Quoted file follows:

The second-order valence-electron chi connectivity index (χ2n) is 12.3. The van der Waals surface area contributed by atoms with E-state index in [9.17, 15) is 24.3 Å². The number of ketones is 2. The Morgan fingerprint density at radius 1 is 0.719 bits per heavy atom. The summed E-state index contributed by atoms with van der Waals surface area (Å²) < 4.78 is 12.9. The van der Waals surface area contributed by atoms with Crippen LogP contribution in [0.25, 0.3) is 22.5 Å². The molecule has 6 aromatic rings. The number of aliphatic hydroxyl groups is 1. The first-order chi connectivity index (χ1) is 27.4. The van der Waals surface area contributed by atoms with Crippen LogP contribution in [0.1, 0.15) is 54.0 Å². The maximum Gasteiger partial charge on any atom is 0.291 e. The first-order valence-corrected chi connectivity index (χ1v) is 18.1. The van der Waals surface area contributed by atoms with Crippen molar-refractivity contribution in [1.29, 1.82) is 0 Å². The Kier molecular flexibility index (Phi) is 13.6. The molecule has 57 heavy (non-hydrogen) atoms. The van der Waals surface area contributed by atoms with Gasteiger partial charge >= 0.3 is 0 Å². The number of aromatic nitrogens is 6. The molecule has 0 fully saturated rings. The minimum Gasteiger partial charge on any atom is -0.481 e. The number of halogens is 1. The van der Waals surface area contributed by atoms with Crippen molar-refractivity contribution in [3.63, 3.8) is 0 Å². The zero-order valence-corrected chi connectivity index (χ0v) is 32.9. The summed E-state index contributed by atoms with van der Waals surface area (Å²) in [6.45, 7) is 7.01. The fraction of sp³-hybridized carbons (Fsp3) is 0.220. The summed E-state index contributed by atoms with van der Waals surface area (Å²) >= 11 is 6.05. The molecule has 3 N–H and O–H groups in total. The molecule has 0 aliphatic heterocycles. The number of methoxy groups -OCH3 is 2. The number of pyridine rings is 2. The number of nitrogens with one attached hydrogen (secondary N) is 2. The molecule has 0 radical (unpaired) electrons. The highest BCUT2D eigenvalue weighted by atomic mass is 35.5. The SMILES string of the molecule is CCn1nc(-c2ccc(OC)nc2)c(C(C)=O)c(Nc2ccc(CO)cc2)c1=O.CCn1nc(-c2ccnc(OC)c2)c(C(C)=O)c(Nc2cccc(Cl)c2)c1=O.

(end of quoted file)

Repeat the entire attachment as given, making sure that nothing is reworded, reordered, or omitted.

The second-order valence-electron chi connectivity index (χ2n) is 12.3. The van der Waals surface area contributed by atoms with E-state index in [9.17, 15) is 24.3 Å². The number of ketones is 2. The Morgan fingerprint density at radius 1 is 0.719 bits per heavy atom. The summed E-state index contributed by atoms with van der Waals surface area (Å²) < 4.78 is 12.9. The van der Waals surface area contributed by atoms with Crippen LogP contribution in [0.25, 0.3) is 22.5 Å². The molecule has 6 aromatic rings. The number of aliphatic hydroxyl groups is 1. The first-order chi connectivity index (χ1) is 27.4. The van der Waals surface area contributed by atoms with Crippen LogP contribution in [0.1, 0.15) is 54.0 Å². The maximum Gasteiger partial charge on any atom is 0.291 e. The first-order valence-corrected chi connectivity index (χ1v) is 18.1. The van der Waals surface area contributed by atoms with Crippen molar-refractivity contribution in [1.29, 1.82) is 0 Å². The Kier molecular flexibility index (Phi) is 13.6. The molecule has 57 heavy (non-hydrogen) atoms. The van der Waals surface area contributed by atoms with Gasteiger partial charge >= 0.3 is 0 Å². The number of aromatic nitrogens is 6. The molecule has 0 fully saturated rings. The minimum Gasteiger partial charge on any atom is -0.481 e. The number of halogens is 1. The van der Waals surface area contributed by atoms with Crippen molar-refractivity contribution in [3.63, 3.8) is 0 Å². The zero-order valence-corrected chi connectivity index (χ0v) is 32.9. The summed E-state index contributed by atoms with van der Waals surface area (Å²) in [6.45, 7) is 7.01. The fraction of sp³-hybridized carbons (Fsp3) is 0.220. The summed E-state index contributed by atoms with van der Waals surface area (Å²) >= 11 is 6.05. The molecule has 3 N–H and O–H groups in total. The molecule has 0 aliphatic heterocycles. The number of methoxy groups -OCH3 is 2. The number of pyridine rings is 2. The number of nitrogens with one attached hydrogen (secondary N) is 2. The molecule has 0 radical (unpaired) electrons. The highest BCUT2D eigenvalue weighted by atomic mass is 35.5. The SMILES string of the molecule is CCn1nc(-c2ccc(OC)nc2)c(C(C)=O)c(Nc2ccc(CO)cc2)c1=O.CCn1nc(-c2ccnc(OC)c2)c(C(C)=O)c(Nc2cccc(Cl)c2)c1=O.